The Playgoer: "Corrie" in San Diego?

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Thursday, April 13, 2006

"Corrie" in San Diego?

An interesting piece of reporting by Martin Jones Westlin in the San Diego CityBeat about one small company's efforts to bring "Rachel Corrie" to SoCal. The company is the Mo`olelo Performing Arts Company, whose artistic director, a 33-year-old "Muslim of Pakistani and Japanese heritage," wrote and performed her own one-woman show about Gaza, Remains, in 2004. "What the New York Theatre Workshop did is not surprising to those of us who are involved in the issue," she is quoted as saying. "It happens all the time.” She seems optimistic, though, of producing "Corrie" soon.

Westlin also gets in touch with a New York Theatre Workshop spokesperson, who provides the usual "greatest hits":

A Workshop representative who chose anonymity (and who fielded CityBeat's questions on behalf of Nicola, who declined to speak) insists that "the show was never canceled nor postponed indefinitely, as the London press keeps reporting," only delayed until such time as the Workshop could "complete the process of preproduction research" and "put all logistical and business matters in order."
Let me ask the very basic follow-up, though, not asked here: What kind of "preproduction research" is necessary for a play already produced successfully and with plenty of its own research? And what kind of research takes a year to do???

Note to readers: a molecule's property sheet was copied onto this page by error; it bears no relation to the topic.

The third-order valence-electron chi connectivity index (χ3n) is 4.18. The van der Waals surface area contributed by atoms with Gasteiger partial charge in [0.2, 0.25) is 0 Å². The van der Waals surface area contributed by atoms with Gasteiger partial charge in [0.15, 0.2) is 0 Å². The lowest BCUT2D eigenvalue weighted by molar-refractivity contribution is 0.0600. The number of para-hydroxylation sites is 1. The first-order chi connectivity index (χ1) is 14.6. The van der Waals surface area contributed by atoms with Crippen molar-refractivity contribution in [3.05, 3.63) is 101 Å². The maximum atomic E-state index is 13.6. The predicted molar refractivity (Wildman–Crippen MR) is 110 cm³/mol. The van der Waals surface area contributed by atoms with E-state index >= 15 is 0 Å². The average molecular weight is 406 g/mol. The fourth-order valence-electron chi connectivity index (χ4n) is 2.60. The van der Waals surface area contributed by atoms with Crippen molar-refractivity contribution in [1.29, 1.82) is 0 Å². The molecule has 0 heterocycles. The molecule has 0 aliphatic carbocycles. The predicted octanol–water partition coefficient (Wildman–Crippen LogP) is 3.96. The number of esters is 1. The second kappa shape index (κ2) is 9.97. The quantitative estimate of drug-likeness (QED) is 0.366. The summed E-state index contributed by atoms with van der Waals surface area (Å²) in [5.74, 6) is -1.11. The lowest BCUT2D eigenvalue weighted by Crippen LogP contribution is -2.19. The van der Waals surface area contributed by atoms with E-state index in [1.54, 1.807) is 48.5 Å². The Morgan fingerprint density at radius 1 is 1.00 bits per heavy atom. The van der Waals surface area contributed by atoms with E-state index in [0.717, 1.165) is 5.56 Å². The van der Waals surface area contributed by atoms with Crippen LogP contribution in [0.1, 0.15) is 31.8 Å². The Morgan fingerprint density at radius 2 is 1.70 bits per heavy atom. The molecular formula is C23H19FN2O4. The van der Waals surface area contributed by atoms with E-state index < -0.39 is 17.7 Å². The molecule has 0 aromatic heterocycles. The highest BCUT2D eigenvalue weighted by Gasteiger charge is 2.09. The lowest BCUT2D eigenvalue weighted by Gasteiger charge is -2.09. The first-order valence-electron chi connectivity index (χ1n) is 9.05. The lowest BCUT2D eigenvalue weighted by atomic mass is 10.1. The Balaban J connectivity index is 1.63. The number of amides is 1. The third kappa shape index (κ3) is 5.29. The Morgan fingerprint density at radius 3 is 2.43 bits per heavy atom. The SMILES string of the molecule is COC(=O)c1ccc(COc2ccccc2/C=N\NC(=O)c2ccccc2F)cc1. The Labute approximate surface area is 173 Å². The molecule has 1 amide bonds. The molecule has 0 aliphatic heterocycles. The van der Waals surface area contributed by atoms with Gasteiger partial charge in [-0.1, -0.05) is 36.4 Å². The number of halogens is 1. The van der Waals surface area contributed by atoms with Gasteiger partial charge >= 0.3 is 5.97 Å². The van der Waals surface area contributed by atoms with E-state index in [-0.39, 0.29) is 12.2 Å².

Also, could this spokes please explain the semantic difference betweenpostponedostopned indefinitely" and "delayed until such time"?

As for "logistical and business matters," this seems the newest NYTW talking point. I'm hearing more about "visas" and "lighting." But--once again--the production was already ready to go. Even if there was trouble getting Alan Rickman into the country (and do we believe that?) the only person really necessary for the show to happen is one actress, Megan Dodds, and she's American. Unless she's renounced her citizenship, the show goes on, visas or not.

If the lighting designer (Johanna Town) had visa/work permit problems, how hard would it have been to adapt her pre-existing lighting plot to the NYTW space? I would presume for the sake of the show going on, the necessary permissions could have been worked out.

Again, a little theatre literacy helps here. But NYTW seems to be relying on the "lay" press and the public not seeing through these specious claims, and continue to blow smoke in our eyes with the jargon of shoptalk.

One more new talking point.
The Workshop's representative asserted that the group "has been in ongoing conversations with several Palestinian-American artists; in particular, we are working with a Palestinian-American playwright [whose script will] be produced [here] this summer." And "in the past, [we] produced a theatrical exploration of Jean Genet's novel Prisoner of Love, a pro-Palestinian work...that had been passed over by another New York theater."
Okay that's news. Stay tuned for this new summer play.